The next HR zone, or training zone, that I consider to be the glue that holds everything together is called anaerobic conditioning or anaerobic endurance. The HR range for the aforementioned athlete to optimally train anaerobic conditioning/endurance is 184-195bpm. Workouts that work best for enhancing the anaerobic conditioning/endurance energy system consist of tempo runs, cruise intervals, steady states and some fartleks. During a 20 minute tempo run it should take 7-8 minutes to reach the bottom of this zone. They should remain in the anaerobic conditioning zone for the remainder of the workout.
It is the 14 beats between these two energy systems that get most runners and coaches in trouble. This is the mixed zone where we find that the runner gets very little benefit or in fact is changing his/her physiology in a negative manner. This zone is where junk mileage really occurs. We find in our testing that most runners are doing their easy runs too fast and their fast runs too slow. Most high school runners are in fact training in this mixed zone while supposedly doing easy aerobic runs. Training incorrectly keeps them from being fresh for their faster workouts causing them to leave their best races in practice instead of producing them at the meet.
The third energy system that we will discuss is aerobic capacity. The HR range for the aforementioned athlete to optimally train aerobic capacity is 201-212bpm. Workouts that work best for enhancing the aerobic capacity energy system consist of interval repeats at 3200 and 5K race pace as well as some fartleks. The optimal length of these interval efforts should be from 2-5 minutes. The athlete should reach this zone at some point in the last half of the workout.
The final energy system is anaerobic capacity. It is primarily utilized to enhance training for distances ranging from 800m – mile during track season. Workouts that enhance this system consist of efforts of 30 sec – 2 minutes in duration. Most coaches would use 200's at 800m pace, 300's at ¾ mile pace and 400's at mile race pace in order to work this particular system.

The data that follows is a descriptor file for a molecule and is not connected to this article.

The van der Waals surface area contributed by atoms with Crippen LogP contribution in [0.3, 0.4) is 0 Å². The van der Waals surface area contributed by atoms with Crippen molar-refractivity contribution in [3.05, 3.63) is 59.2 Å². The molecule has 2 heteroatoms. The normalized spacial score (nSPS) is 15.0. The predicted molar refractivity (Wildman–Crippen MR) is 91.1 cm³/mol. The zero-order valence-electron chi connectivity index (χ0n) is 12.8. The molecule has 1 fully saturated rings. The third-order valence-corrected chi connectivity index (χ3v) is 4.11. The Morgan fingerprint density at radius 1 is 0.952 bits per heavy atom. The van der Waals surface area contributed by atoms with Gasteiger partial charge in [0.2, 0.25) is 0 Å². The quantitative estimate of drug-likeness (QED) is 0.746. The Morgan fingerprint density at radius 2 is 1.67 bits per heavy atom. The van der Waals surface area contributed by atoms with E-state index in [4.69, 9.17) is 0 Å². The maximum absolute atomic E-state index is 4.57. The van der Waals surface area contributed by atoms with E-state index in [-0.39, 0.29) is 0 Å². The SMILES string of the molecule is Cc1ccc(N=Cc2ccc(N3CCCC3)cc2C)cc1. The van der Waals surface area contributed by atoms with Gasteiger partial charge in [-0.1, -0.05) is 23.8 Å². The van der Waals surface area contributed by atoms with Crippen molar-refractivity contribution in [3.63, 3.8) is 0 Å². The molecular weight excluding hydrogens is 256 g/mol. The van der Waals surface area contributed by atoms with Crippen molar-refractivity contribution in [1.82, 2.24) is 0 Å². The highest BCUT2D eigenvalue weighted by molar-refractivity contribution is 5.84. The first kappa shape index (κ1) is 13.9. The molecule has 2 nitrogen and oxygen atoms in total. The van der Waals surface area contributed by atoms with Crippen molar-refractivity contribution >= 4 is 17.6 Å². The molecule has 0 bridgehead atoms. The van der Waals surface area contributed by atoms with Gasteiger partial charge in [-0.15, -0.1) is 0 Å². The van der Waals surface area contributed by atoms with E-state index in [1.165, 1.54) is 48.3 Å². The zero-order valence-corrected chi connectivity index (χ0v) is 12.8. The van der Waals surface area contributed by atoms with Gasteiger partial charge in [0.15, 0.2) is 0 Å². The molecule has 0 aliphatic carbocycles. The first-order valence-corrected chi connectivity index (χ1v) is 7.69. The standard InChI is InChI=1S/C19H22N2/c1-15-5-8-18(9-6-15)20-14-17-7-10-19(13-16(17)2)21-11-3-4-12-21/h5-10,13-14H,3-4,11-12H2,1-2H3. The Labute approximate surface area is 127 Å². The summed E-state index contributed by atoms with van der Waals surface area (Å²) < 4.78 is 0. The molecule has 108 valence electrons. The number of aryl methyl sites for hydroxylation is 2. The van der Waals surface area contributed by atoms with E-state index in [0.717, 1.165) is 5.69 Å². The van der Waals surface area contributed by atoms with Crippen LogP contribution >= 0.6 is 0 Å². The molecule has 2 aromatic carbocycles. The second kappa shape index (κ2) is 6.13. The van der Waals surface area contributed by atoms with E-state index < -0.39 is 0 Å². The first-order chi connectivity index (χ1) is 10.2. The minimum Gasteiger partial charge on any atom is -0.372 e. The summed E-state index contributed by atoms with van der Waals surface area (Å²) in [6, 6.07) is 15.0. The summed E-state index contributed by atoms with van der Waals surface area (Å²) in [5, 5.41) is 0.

I use this rule of thumb for harder workouts to make sure that I don't over do anything. When in doubt...don't. It is better to have your athlete fresh for a race than frustrated because he/she has over done something in his/her training. The smartest hard workout I ever did in college was when I was doing ¾ mile repeats. I knew that it was going to be a bite because my body wasn't happy on the first one. My coach was smart enough to know from how I looked that something wasn't going right in my training and changed the rest of the workout to be an easy three miles at no faster than seven minutes a mile. I thought he was crazy because I had grown up with the football mentality that I just needed to suck it up. The very next week my workouts went to another level because he had not let me go over board in my training.
I have had numerous athletes from high school to professional who had suffered from nagging injuries without explanation. Once we tested their AT, we found that they were, in fact, training too hard on their easy days and their aerobic conditioning system was shot. In order to eliminate the injuries and improve performance, they had to retrain this particular system. Professional athletes that were used to training at six minutes or under per mile on easy runs were now only able to run at about nine minutes per mile in order to train the aerobic conditioning system properly. We found that it usually took them about a year to get back to the pace that they had been running at with their heart rate way above AT, but now they were able to keep their HR below. They ended up happier, healthier and faster with longer careers because they were willing to take the time to correct this training problem.